Petition to Interim Superintendent Devin Dillon
Stop Sexual Assault in Oakland Unified School District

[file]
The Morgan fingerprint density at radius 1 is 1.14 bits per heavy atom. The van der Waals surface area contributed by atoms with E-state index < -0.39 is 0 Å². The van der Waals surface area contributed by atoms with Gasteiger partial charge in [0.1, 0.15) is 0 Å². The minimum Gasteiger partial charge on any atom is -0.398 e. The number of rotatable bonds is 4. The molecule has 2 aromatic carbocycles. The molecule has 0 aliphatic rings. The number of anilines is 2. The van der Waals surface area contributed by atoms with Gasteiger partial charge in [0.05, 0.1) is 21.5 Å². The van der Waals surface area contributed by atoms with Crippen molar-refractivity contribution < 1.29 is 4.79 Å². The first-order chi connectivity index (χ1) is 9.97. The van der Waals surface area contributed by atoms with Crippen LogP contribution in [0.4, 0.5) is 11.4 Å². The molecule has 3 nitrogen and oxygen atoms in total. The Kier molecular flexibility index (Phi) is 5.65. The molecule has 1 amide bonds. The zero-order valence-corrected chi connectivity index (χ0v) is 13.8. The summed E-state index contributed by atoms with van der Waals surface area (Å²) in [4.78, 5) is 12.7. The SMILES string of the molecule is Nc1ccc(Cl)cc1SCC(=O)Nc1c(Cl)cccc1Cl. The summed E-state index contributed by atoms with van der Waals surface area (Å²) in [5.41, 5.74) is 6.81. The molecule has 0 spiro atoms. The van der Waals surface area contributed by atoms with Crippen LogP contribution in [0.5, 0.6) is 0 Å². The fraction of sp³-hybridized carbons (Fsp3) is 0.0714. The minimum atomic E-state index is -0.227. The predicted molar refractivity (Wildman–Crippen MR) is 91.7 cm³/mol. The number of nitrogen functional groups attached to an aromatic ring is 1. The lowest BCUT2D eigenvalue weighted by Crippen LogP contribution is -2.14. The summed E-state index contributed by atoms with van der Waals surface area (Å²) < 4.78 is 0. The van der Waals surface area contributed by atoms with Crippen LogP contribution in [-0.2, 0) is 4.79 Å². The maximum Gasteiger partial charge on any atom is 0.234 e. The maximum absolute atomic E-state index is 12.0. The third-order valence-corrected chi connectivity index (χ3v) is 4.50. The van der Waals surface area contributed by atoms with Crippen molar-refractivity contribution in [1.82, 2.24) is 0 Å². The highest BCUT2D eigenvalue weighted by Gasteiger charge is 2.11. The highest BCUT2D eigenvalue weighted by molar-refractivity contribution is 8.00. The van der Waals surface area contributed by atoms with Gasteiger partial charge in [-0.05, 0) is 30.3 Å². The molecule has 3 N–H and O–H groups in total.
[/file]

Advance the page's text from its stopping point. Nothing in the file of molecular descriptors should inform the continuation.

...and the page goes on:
We, the signatories of this petition demand that Oakland Unified School District implements a Title IX coordinator for each school whose sole job is to enforce the district’s compliance with Title IX, as required by federal law. Currently, OUSD is neglecting its duty to provide its students with Title IX coordinators for each school, and instead has one to represent all complaints of over 48,000 students, thus creating an unsafe and unjust environment for all students, especially those who are female and/or apart of the LGBTQ+ community. Briefly stated, Title IX is a federal civil rights law which prohibits sex discrimination and sexual harassment/violence in schools. It declares that “All public and private elementary and secondary schools, school districts, colleges, and universities receiving any Federal funds must comply with Title IX.” The law clearly states that each school and each school district must comply with Title IX meaning that every school is federally required to have a Title IX coordinator who is easily contacted by all students or staff. The responsibilities the Title IX coordinator holds is as followed,”Overseeing all complaints of sex discrimination and identifying and addressing any patterns or systemic problems that arise during the review of such complaints”. OUSD receives said funds and does not provide a Title IX coordinator for each school. This has created and will continue to create an intense amount of harm on the students and the environment they learn in, if no action is taken. The issue of sexual harassment in schools is in dire need of attention. It is reported that over one third of middle and high school students may be victim to sexual harassment. Meanwhile around 70% of LGBTQ+ students have reported to have been sexually harassed. It is an issue concerning all of the student body since it affects so many of us. Sexual harassment and assault in our schools is not something to be taken lightly as it can cause irreparable mental damage on the victims. Most commonly, victims of sexual assault can suffer from PTSD(post traumatic stress disorder), depression, and dissociation but truly, experiencing a traumatic event such as being sexually assaulted can have any number of tolls on the mind and body. For example, one OUSD student said,”I can no longer go to school because I was sexually assaulted. I don’t feel safe walking alone and always feel as if someone is behind me. It exacerbated my generalized anxiety disorder and I now have acute stress disorder because of the incident.” Another OUSD student said that they felt completely uncomfortable just being at school since every time they walk the hallways, they subject themselves to being sexually harassed once again. It is deeply saddening that within our schools, we are ignoring the fact that people think it’s acceptable to harass and objectify one based upon their gender and/or sexuality. By allowing such behavior to continue in our school system without regulation, we are enforcing systemic sexism in our society. We are allowing for perpetrators of sexual assault to go unpunished, thus spreading the message that the behavior of treating people,more particularly women as objects is acceptable. This ignorance toward the objectification of people based on their sex should no longer be tolerated. Sexual harassment and assault within this school district is quite evidently an issue which must be addressed properly. Right now, Oakland Unified’s administration is failing to do so. By not having a Title IX coordinator or a publicly known way to file a sexual harassment complaint within each school, students and staff alike are left not knowing how to go about reporting an incident. This leaves much of the incidents unreported whatsoever and those that do get reported are dealt with by people who do not hold the requirements of a Title IX coordinator. The staff are left to deal with student reports of sexual harassment are not trained in dealing with such instances and have been previously poor at providing timely responses, which is often necessary with these cases. One account of a student who has been filing a report states that,”They(The school administration) haven’t dealt with my case at all. They have stopped communicating with us and have not been taking it seriously. I felt they were disrespectful and useless to my case at least within my own school. We sent them multiple forms of complaints and they didn’t respond until after our third contact, a week since the incident occurred. They didn’t even locate the boy(who assaulted me) until a week after the incident and are still not holding him accountable” This account is just one of many students who have had to deal with people who are unconcerned and unqualified with sex discrimination reports. This can be highly dangerous when tending to such urgent and delicate matters. If someone is on the brink of suicide or self harm due to a severe sexual assault incident, their case should absolutely not go unanswered for weeks at a time. You must understand how such situations must be dealt with haste and care. Two qualities the current administration has proved to be seriously lacking. Oakland Unified claims to be an environment in which “every student thrives”, yet it fails to provide the resources for any student who may be subject to sexual harassment or discrimination, to thrive. Through implementing a qualified Title IX Coordinator to take charge of the each school’s sexual harassment complaints and work towards educating the students and staff on sex discrimination, OUSD would be working transformatively toward an environment in which every student truly could thrive. A Title IX coordinator would provide students filing a sexual harassment case with necessary timeliness, care, and expertise which is lacking in the current system. It is vital for a victim of sexual harassment/assault to be treated as such since incompetence of the staff addressing their case can only exacerbate the victim’s anxieties and stress. Additionally the coordinator would provide a) a clear way of contacting them to the students and staff, thus eliminating the many unreported incidents of sexual harassment going on in our schools, b) clear distribution of the district’s policy against sex discrimination to diffuse current confusion on policies, c) ensurance of less sex discrimination in our schools, and d) an increased education on sex discrimination in order to end the continuation of sexual harassment in schools. Our opposition may state that OUSD does not have the budget to hire such employees, but the Federal government has actually been providing the district with the funds specifically set for compliance with this law since 1972. Implementing a Title IX coordinator in each of our district’s schools who is completely committed to improvement in sex discrimination can only benefit OUSD and the student body’s overall health and safety. As you have said,”High-quality public education is the civil rights issue of our century”. And so we beg that you, as our Superintendent, honor that by giving us an education in an environment where everyone can feel safe knowing their sex discrimination rights as students are protected.